Downy Mildew Infecting Impatiens
Well, if you haven’t already heard, we have a very unfortunate problem here in WNY (and elsewhere in the U.S.). Impatiens, probably the most popular annual flower for their many colors, price, and ability to survive the shadiest spots, are being infected by downy mildew. Both regular impatiens and double impatiens may be infected (impatiens walleriana), while New Guinea impatiens (impatiens hawkerii) and Sunpatiens are in different enough families that they are unaffected.
The disease is spread through spores in the air, and overwinters in the soil. Basically, that means if your garden beds had the disease last year, it will be there this year too, and if your neighbor had or has it, it may travel on the air and infect your gardens in that way too. Sadly, once an impatien plant is infected, it cannot be cured.
Downy mildew strikes the leaves first, making them appear yellowish, then wilted. Next, the white growth pictured above will show up on the undersides of the leaves. The blossoms fall off and then the leaves fall off, leaving bare stems that will eventually collapse, likely leaving the homeowner frustrated (and wishing they had planted begonias instead).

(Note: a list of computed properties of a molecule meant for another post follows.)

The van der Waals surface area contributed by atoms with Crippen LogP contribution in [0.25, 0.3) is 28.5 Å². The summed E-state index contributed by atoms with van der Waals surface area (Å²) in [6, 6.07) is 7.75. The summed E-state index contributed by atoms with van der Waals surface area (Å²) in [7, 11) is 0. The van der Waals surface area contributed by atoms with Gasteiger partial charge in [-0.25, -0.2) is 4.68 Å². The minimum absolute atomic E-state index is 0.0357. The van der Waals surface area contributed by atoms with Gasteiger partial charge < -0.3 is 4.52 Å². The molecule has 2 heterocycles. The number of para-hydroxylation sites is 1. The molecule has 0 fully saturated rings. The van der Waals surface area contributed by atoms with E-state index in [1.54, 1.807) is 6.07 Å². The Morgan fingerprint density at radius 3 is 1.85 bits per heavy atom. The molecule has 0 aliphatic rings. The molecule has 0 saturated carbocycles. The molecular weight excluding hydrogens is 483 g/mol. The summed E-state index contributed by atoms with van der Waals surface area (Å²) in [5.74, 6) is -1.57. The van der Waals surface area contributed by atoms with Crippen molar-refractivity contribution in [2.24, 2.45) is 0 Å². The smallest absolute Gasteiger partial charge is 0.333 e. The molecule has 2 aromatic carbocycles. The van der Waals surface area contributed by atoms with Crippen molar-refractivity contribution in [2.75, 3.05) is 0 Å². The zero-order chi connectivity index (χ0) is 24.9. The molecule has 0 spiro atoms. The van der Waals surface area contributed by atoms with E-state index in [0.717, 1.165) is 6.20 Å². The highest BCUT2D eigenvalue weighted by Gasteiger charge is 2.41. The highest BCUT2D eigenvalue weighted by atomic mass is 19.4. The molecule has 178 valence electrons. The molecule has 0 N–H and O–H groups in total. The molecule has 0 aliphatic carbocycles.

Some of the best shade options we are recommending this year to replace impatiens include:
- Coleus (click here to get inspired!)
- New Guinea impatiens (if you have a bit of partial sun)
- And of course, wax leaf begonias.
Check out this Shade Annuals Factsheet from Nora Catlin, CCE Suffolk County for other shade annual options. We see this as an opportunity for folks to experiment and get creative with other shade annuals, so please share what you substitute for impatiens in your garden this year!